Ferguson Protests Are Not the Revolution but Herald a Challenge to Plutocratic Supremacy


The protests in Ferguson, Missouri over the shooting death of Michael Brown exposed for all to see how local police have been militarized and deployed to suppress social unrest and dissent. As the super-rich increasingly accumulate all society’s wealth and refuse to pay more taxes, thus defunding social services and benefits, their solution for poverty is to herd the poor into ghettoes patrolled by armored vehicles.

Aggressive policing of minority communities to segregate them from comparatively affluent middle-class communities is the strategy that has long been adopted by the U.S. state to absorb social and economic tensions exacerbated by globalization. As an African American in Ferguson succinctly explained: “It’s not a racial thing. It’s a police thing. It’s America against the police.”

The protests drew national attention to the way exaggerated “threats” to public order have been used to justify the use of extreme force against citizens exercising their First Amendment rights. The war zone-like images from an American city forced federal and state authorities to step in to defuse the situation in Ferguson and prevent the clashes from escalating.

Although Michael Brown’s funeral last Monday marked a pause in the protests, as a judicial investigation got under way, African American youth have shown they refuse to internalize the white power structure’s evaluation of their lives as worthless. Their defiance of police in riot gear, backed by snipers and armored trucks, brought Michael Brown’s death into the political spotlight.

Parallels with TV news portrayals of the Middle East became another subtext of the confrontations: the head of the St. Louis NAACP, Adolphus Pruitt, compared the militarized police response to Israeli treatment of Palestinians, for example, and a young girl held a sign at the protests that read “Negro Spring.” She told reporters: “The same as the Arabs fought for their rights, for their civil rights, to oust their corrupt government, we’re fighting for our civil rights, our human rights.”

The Guardian’s Gary Younge recounts an incident that shows how the aftermath of the clashes subverted fear of the police. “Just outside a mall in Ferguson, Missouri, shortly after 10 o’clock on Wednesday, a black man in his 30s was stopped and frisked by around eight white policemen. As he gingerly emptied his pockets, careful not to move too quickly, he yelled at them. … ‘Yes I’m angry,’ he shouted. ‘Four hundred years we been here. We built this place for free and y’all still hate us.’ A man filming the incident was told to move on but did not budge. When the police let the pedestrian go (whatever they were looking for he didn’t have), the man recording went too. ‘I’ve done my job,’ he said.”

This is a remarkable change, given the history and extent of police intimidation of the Ferguson community. The culture of militarism in the local police force is combined with a vicious racism encouraged by the town’s political structure, which finances itself by the extraction of fees and fines from the mostly African-American population.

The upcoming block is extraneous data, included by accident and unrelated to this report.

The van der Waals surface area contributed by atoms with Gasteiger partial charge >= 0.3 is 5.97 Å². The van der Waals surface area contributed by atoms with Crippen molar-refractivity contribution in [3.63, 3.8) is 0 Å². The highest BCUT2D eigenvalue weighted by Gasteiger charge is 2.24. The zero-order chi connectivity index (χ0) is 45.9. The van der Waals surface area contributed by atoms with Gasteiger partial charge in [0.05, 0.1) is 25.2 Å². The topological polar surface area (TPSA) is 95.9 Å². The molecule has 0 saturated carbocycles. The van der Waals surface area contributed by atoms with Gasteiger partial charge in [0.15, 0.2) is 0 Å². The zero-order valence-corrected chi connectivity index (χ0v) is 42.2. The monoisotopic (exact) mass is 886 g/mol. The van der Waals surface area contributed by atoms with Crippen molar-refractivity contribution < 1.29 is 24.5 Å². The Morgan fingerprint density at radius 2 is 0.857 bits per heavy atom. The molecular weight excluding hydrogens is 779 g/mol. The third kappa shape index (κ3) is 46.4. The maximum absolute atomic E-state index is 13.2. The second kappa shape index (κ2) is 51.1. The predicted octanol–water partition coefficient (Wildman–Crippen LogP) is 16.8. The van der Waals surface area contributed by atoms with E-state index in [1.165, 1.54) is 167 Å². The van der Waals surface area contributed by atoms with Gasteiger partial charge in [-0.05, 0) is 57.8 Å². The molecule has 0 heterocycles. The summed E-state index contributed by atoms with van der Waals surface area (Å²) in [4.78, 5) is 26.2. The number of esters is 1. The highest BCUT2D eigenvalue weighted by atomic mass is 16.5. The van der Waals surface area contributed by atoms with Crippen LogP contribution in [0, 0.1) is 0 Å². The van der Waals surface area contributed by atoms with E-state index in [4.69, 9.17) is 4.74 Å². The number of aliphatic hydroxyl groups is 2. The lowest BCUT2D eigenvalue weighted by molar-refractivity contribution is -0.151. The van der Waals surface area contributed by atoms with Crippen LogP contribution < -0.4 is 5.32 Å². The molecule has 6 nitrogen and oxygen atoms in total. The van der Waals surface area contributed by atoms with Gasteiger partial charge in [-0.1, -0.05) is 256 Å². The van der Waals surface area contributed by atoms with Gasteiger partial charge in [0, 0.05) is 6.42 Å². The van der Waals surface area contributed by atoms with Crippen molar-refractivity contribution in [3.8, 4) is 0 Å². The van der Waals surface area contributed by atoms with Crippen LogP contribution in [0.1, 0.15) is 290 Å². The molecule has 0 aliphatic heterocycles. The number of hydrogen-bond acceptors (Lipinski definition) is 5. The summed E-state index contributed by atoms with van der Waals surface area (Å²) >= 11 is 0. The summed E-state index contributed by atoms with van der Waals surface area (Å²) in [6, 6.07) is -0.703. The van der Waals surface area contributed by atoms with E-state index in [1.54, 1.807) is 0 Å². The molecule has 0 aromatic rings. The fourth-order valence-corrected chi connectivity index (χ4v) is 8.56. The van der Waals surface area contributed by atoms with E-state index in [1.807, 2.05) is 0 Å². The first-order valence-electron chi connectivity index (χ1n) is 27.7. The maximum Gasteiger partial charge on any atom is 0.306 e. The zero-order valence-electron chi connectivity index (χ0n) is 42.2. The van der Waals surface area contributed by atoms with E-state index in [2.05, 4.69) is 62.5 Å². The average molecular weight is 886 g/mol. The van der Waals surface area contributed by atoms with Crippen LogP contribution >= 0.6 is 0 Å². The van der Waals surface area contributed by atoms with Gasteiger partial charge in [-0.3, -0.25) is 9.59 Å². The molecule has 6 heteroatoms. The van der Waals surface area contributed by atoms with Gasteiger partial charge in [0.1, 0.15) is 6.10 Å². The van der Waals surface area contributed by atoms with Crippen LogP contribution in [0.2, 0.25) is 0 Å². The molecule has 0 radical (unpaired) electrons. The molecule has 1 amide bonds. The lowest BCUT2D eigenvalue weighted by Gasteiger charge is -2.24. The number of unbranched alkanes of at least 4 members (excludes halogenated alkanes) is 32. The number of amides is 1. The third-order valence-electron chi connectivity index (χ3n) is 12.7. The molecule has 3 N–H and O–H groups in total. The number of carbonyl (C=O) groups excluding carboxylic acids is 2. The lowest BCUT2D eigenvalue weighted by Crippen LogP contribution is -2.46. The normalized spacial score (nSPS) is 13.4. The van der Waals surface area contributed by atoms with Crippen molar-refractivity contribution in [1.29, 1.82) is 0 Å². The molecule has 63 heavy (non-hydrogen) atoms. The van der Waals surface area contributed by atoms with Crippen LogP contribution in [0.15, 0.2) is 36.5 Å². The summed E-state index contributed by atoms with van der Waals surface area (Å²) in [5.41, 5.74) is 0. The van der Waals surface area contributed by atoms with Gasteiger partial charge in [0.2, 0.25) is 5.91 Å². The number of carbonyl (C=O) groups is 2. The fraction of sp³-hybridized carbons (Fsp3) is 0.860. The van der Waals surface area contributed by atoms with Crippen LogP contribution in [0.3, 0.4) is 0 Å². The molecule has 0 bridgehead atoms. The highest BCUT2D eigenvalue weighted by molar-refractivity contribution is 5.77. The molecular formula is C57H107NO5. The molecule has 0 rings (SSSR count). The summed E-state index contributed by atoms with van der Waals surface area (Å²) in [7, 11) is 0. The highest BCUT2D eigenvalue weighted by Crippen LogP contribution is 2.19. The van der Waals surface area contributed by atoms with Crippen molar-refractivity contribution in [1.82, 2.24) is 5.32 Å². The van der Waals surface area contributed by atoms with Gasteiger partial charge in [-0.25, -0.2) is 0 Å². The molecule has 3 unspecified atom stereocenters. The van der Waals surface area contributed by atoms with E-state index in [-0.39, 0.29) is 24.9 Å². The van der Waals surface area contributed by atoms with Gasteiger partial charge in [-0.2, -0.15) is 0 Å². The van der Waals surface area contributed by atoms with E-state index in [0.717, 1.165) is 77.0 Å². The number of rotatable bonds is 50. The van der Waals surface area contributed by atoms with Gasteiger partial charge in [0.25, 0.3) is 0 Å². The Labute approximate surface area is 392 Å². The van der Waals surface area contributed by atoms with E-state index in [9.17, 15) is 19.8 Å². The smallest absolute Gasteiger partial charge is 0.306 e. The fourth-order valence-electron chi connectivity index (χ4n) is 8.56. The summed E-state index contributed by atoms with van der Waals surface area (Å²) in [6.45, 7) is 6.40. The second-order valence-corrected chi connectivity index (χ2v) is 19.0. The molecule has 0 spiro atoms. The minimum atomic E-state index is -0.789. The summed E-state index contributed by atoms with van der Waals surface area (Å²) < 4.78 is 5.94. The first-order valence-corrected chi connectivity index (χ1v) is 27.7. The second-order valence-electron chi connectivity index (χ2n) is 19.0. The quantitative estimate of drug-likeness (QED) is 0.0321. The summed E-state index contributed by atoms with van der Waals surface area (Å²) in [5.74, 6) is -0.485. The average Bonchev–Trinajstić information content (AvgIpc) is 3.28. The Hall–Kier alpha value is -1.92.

The overwhelmingly white Ferguson police department attracts individuals seeking to perpetuate the inferior status of African Americans. Their supporters (including Fox News) channel a revival of segregationist fervor as some in the white communities fear the influence of a multi-racial majority on the political power structure. St. Louis Republicans were outraged when activists set up a voter-registration booth near Michael Brown’s memorial: the executive director of the state Republican Party was quoted as saying “I think it’s not only disgusting but completely inappropriate.” He described it as “injecting race” into the tragedy of Brown’s death.

As well as the shooter of Michael Brown, at least five other officers in the town’s 53-member department have been named in civil rights lawsuits alleging the use of excessive force. A 5-year veteran of the force, Dan Page, was suspended after video surfaced of him saying “I’m into diversity. I kill everybody, I don’t care” and describing Obama as “that illegal alien who claims to be our president.” Another officer posted on social media that he thought the Ferguson protesters should be “put down like rabid dogs.”

North of Delmar Boulevard, running east-west through St. Louis, the population is overwhelmingly black

North of Delmar Boulevard, running east-west through St. Louis, the population is overwhelmingly black

St. Louis itself is probably the most segregated city in the U.S. today. The Washington Post comments: “the break between races — and privilege — is particularly drastic, so defined that those on both sides speak often about a precise boundary. … St. Louis’s geographic divide stems from a legacy of segregation — legal and illegal — and more recent economic stratification that has had the effect of reinforcing racial separation. … Look at a map of St. Louis, color-coded by race, and majority-African American communities sit almost exclusively to the north — that is, above Delmar [Boulevard].”